German director Werner Schroeter is lesser known than many of his counterparts in the New German Cinema of the ’70s, even though he served as an inspiration to many of them, particularly the similarly excessive Rainer Werner Fassbinder, who directed Schroeter in a number of his own films. Schroeter was active in theater and opera as well as film and, though German, had a special affinity for Italy. That’s shown especially in these two works screening this weekend at the National Gallery. Palermo or Wolfsburg, from 1980, is an epic-length look at a young Sicilian who emigrates to Germany for a job at the Volkswagen plant; the film won the Goldern Bear at Berlin that year. From two years prior is Kingdom of Naples, which Schroeter shot mostly in Italy, telling a decades-long story of one family that reflects the politics and culture of midcentury postwar Italy.
Palermo screens Saturday at 4 PM, and Naples screens Sunday at 4:30 PM, at the National Gallery of Art. Free.
Blu-ray/DVD Pick of the Week: Grave of the Fireflies
The most affecting film to deal with the human devastation of World War II isn’t a sweeping, big-budget epic. It’s this intimate piece of Japanese animation—out on Blu-ray for the first time in the US this week—about a brother and sister orphaned after an Allied firebombing takes their mother and the military their father. Seita, the older of the two, is forced to care for his young sister, Setsuko, after they are first foisted on an opportunistic aunt who can only be bothered to put a roof over their heads because it’ll mean more food for her. When things sour with her, the kids are out on their own and take refuge in an abandoned bomb shelter as they try desperately to find food to survive.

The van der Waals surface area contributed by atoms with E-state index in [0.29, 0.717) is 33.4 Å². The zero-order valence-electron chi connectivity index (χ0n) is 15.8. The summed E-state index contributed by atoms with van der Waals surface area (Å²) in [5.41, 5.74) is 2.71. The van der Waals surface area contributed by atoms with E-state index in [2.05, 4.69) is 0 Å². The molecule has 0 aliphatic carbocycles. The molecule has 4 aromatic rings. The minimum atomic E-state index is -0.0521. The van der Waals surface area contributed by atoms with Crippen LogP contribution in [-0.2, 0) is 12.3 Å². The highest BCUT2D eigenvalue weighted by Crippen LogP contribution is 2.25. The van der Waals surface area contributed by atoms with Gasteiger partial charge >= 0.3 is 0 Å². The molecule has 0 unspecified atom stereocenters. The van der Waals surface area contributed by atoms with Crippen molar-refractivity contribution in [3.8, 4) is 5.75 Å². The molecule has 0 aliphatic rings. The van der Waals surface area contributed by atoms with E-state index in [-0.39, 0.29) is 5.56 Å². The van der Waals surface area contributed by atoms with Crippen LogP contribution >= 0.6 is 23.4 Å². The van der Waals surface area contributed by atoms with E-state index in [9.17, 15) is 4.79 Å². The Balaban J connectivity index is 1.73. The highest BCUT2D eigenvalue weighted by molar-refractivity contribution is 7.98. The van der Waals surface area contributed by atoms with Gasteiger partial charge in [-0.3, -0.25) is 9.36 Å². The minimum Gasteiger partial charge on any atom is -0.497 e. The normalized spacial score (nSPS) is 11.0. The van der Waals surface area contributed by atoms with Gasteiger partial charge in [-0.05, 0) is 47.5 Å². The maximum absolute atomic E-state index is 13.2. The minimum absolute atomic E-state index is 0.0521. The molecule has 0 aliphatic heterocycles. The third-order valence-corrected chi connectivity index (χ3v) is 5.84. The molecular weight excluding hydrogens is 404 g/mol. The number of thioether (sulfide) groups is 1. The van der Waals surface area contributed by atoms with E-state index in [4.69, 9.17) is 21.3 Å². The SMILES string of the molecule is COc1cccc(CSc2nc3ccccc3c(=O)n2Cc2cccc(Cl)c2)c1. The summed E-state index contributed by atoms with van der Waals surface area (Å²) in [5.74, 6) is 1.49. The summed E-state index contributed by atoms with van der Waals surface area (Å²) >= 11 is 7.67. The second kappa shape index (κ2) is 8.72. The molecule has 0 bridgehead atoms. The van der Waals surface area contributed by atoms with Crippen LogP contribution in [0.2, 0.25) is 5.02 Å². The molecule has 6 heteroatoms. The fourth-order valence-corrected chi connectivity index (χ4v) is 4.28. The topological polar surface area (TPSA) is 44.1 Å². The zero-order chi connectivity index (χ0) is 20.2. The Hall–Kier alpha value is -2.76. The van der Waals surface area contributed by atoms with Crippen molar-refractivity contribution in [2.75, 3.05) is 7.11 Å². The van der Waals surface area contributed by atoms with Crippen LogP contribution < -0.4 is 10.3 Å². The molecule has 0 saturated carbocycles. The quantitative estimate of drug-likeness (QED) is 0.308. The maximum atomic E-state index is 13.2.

Produced by Studio Ghibli, the animation house best known for films like Princess Mononoke and Spirited Away, the film stands in stark contrast to those Miyazaki fantasies, a sobering look at the effect of the war on the Japanese people. Director Isao Takahata, working from a semi-autobiographical novel by Akiyuki Nosaka, balances the grim realities with the whimsy of the children, Setsuko particularly, who is often able to find light in the darkest places. All of which will be small consolation when you’re crying your eyes out by the end, in a film that finds its way to a graceful and beautiful conclusion that is actually far more comforting than all that death and destruction should allow.
Special Features: Complete storyboards, a pair of deleted scenes, and the original Japanese trailer.